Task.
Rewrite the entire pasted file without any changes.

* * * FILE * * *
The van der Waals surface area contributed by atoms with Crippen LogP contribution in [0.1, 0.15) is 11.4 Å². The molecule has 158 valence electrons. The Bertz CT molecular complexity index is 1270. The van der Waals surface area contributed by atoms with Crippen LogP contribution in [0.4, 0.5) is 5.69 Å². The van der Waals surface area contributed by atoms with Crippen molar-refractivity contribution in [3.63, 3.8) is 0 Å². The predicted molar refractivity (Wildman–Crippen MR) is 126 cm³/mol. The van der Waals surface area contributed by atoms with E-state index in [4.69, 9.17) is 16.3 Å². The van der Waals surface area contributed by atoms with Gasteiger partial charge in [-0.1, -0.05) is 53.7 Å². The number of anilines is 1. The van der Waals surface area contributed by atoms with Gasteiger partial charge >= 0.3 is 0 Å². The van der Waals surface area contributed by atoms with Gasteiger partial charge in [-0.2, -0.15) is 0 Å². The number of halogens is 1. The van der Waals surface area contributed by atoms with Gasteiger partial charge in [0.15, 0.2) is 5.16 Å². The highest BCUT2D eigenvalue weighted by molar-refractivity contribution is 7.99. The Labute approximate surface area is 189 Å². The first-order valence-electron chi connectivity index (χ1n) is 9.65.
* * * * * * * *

The van der Waals surface area contributed by atoms with Crippen LogP contribution in [0.1, 0.15) is 11.4 Å². The molecule has 158 valence electrons. The Bertz CT molecular complexity index is 1270. The van der Waals surface area contributed by atoms with Crippen LogP contribution in [0.4, 0.5) is 5.69 Å². The van der Waals surface area contributed by atoms with Crippen molar-refractivity contribution in [3.63, 3.8) is 0 Å². The predicted molar refractivity (Wildman–Crippen MR) is 126 cm³/mol. The van der Waals surface area contributed by atoms with E-state index in [4.69, 9.17) is 16.3 Å². The van der Waals surface area contributed by atoms with Gasteiger partial charge in [-0.1, -0.05) is 53.7 Å². The number of anilines is 1. The van der Waals surface area contributed by atoms with Gasteiger partial charge >= 0.3 is 0 Å². The van der Waals surface area contributed by atoms with Gasteiger partial charge in [-0.2, -0.15) is 0 Å². The number of halogens is 1. The van der Waals surface area contributed by atoms with Gasteiger partial charge in [0.15, 0.2) is 5.16 Å². The highest BCUT2D eigenvalue weighted by molar-refractivity contribution is 7.99. The Labute approximate surface area is 189 Å². The first-order valence-electron chi connectivity index (χ1n) is 9.65.